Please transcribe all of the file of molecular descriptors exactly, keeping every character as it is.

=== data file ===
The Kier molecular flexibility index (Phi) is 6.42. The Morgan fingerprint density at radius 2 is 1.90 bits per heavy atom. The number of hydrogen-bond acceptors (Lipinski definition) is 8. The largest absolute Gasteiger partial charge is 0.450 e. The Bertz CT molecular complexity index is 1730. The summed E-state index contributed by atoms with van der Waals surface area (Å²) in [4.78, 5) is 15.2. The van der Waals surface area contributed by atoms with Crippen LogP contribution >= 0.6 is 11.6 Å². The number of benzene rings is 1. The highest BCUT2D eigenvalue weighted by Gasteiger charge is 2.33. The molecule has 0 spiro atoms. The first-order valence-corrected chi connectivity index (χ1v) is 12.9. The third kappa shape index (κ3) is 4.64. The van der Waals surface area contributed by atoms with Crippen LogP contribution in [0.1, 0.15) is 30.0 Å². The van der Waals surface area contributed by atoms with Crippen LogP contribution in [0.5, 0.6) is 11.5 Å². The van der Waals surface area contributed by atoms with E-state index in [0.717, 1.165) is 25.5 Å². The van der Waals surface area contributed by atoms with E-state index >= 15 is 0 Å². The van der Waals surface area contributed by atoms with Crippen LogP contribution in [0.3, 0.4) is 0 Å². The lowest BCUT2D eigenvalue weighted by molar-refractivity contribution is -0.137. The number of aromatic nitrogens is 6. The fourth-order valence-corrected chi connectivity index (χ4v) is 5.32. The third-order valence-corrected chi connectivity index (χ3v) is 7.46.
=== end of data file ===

The Kier molecular flexibility index (Phi) is 6.42. The Morgan fingerprint density at radius 2 is 1.90 bits per heavy atom. The number of hydrogen-bond acceptors (Lipinski definition) is 8. The largest absolute Gasteiger partial charge is 0.450 e. The Bertz CT molecular complexity index is 1730. The summed E-state index contributed by atoms with van der Waals surface area (Å²) in [4.78, 5) is 15.2. The van der Waals surface area contributed by atoms with Crippen LogP contribution >= 0.6 is 11.6 Å². The number of benzene rings is 1. The highest BCUT2D eigenvalue weighted by Gasteiger charge is 2.33. The molecule has 0 spiro atoms. The first-order valence-corrected chi connectivity index (χ1v) is 12.9. The third kappa shape index (κ3) is 4.64. The van der Waals surface area contributed by atoms with Crippen LogP contribution in [0.1, 0.15) is 30.0 Å². The van der Waals surface area contributed by atoms with Crippen LogP contribution in [0.5, 0.6) is 11.5 Å². The van der Waals surface area contributed by atoms with E-state index in [0.717, 1.165) is 25.5 Å². The van der Waals surface area contributed by atoms with E-state index >= 15 is 0 Å². The van der Waals surface area contributed by atoms with Crippen LogP contribution in [0.3, 0.4) is 0 Å². The lowest BCUT2D eigenvalue weighted by molar-refractivity contribution is -0.137. The number of aromatic nitrogens is 6. The fourth-order valence-corrected chi connectivity index (χ4v) is 5.32. The third-order valence-corrected chi connectivity index (χ3v) is 7.46.